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Corporations Have a Role in Keeping "Seedy" Shows Off TV: Prof. Jeff McCall '76

April 9, 2017

"The Subway sandwich chain has a 'Social Responsibility' section on its corporate website," Jeffrey M. McCall points out in a newspaper column. " It claims the company seeks to create 'a positive influence in the communities we serve around the world.'  Given the public relations disaster Subway suffered with spokesman Jared Fogle less than two years ago, common sense should dictate Subway executives keep the company miles away from anything remotely connected to child pornography or exploitation. Shockingly, however, Subway is a leading advertiser on one of network television’s seediest shows."

McCall, professor of communication at DePauw University, continues, "Fox Network’s The Mick has drawn the ire of critics for using kids to create culturally bankrupt 'humor.'  In this sitcom, teen kids are put in highly sexualized situations.  Kids have foul mouths.  Kids are exposed to drugs and alcohol.  Such content doesn’t create a 'positive influence' in Subway communities."

The author of Viewer Discretion Advised: Taking Control of Mass Media Influences, states, "Subway is just one of the oblivious corporate behemoths providing advertising support for this value-less program.  Other advertisers include T-Mobile, Verizon and, somewhat surprisingly, Weight Watchers.  Weight Watchers, of course, features Oprah Winfrey in its marketing campaigns.  Oprah sits on the corporate board of Weight Watchers and is one its largest stock holders.  Oprah catapulted to fame with inspiring chit-chat in America’s television living rooms, but now her image helps exploit kids making adult-oriented humor."

According to Dr. McCall, "Prime time network television is not the cultural force it was a generation ago.  Competition from other platforms in the entertainment world explain that in part.  But television remains a primary legitimizer of what behaviors and ideas are acceptable in our broader culture.  It is hard enough to raise kids in this era without having network television show them how to talk in offensive ways.  But that is what is happening, as indicated in a study by the Parents Television Council.  The report, released in 2016, showed that dialogue coming out of young characters’ mouths is increasingly coarse and vulgar.  As one would expect, research shows nine out of 10 parents believe television contributes to kids using bad language in real life."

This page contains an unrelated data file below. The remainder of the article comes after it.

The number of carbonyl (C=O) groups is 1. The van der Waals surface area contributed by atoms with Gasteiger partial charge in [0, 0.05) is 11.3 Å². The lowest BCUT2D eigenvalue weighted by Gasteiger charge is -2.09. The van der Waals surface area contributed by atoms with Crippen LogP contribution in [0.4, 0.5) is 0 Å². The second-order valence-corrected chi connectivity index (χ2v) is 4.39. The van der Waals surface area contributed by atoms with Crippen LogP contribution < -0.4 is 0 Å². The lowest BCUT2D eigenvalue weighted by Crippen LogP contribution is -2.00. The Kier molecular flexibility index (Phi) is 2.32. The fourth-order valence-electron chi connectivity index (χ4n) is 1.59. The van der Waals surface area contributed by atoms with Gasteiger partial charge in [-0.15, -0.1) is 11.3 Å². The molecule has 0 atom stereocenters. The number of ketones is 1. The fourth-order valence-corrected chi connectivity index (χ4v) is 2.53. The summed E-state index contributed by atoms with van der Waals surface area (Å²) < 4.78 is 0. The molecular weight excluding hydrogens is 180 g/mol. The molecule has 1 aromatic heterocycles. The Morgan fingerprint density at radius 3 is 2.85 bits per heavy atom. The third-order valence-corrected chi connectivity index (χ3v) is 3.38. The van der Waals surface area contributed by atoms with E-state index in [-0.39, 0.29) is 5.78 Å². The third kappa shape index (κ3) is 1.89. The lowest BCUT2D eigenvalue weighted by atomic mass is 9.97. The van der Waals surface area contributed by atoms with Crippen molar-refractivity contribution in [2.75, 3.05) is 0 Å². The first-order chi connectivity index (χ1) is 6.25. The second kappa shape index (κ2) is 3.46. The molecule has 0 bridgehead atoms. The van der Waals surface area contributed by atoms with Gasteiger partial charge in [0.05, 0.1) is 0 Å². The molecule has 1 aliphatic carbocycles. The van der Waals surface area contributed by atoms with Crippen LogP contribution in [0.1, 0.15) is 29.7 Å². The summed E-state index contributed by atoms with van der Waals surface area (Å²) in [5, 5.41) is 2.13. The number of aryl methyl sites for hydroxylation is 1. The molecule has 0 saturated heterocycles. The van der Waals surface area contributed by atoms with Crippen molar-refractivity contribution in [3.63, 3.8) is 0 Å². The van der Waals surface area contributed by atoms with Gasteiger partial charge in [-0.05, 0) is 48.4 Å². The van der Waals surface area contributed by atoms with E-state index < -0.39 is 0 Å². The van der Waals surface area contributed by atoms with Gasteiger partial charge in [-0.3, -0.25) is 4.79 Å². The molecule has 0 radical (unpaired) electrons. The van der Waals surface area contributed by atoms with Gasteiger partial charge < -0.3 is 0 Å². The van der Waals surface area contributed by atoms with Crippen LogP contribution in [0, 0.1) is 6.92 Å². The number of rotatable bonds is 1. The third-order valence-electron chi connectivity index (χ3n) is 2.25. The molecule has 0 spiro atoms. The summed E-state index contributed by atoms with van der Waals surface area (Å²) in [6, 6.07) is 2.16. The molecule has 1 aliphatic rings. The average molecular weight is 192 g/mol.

Noting that the Federal Communications Commission is tasked with policing Indy Star Rolled Upindecent broadcasts, McCall believes that "society shouldn’t have to rely on government to clean up kids’ mouths on television. That could be accomplished by having responsible corporations live up to their social responsibility grandstanding and remove their advertising dollars from programs that exploit kids."

The complete column is appearing in a number of newspapers this weekend, including the Indianapolis Star.

A 1976 graduate of DePauw, Jeff McCall was a speech (communication) major and went on to earn a master's degree from the University of Illinois and a Ph.D. from the University of Missouri.  A former journalist, he joined the DePauw faculty in 1985 and serves as faculty to DePauw's student radio station, WGRE, where he learned broadcasting as an undergraduate.

The professor is regularly called upon to analyze media issues and has been cited in more than 100 newspapers. In the past week he discussed the cable news skirmish between Fox News Channel and CNN with The Hill and authored a column on the debate over allowing video coverage of U.S. Supreme Court proceedings. He was cited recently in a Fox Business story on the apparent dismissal of TheBlaze reporter Tomi Lahren and the Washington Post featured Dr. McCall's comments on conservative commentators. He also analyzed the "blurring lines" of celebrity and politician for the Chronicle of Higher Education.

Source: Indianapolis Star

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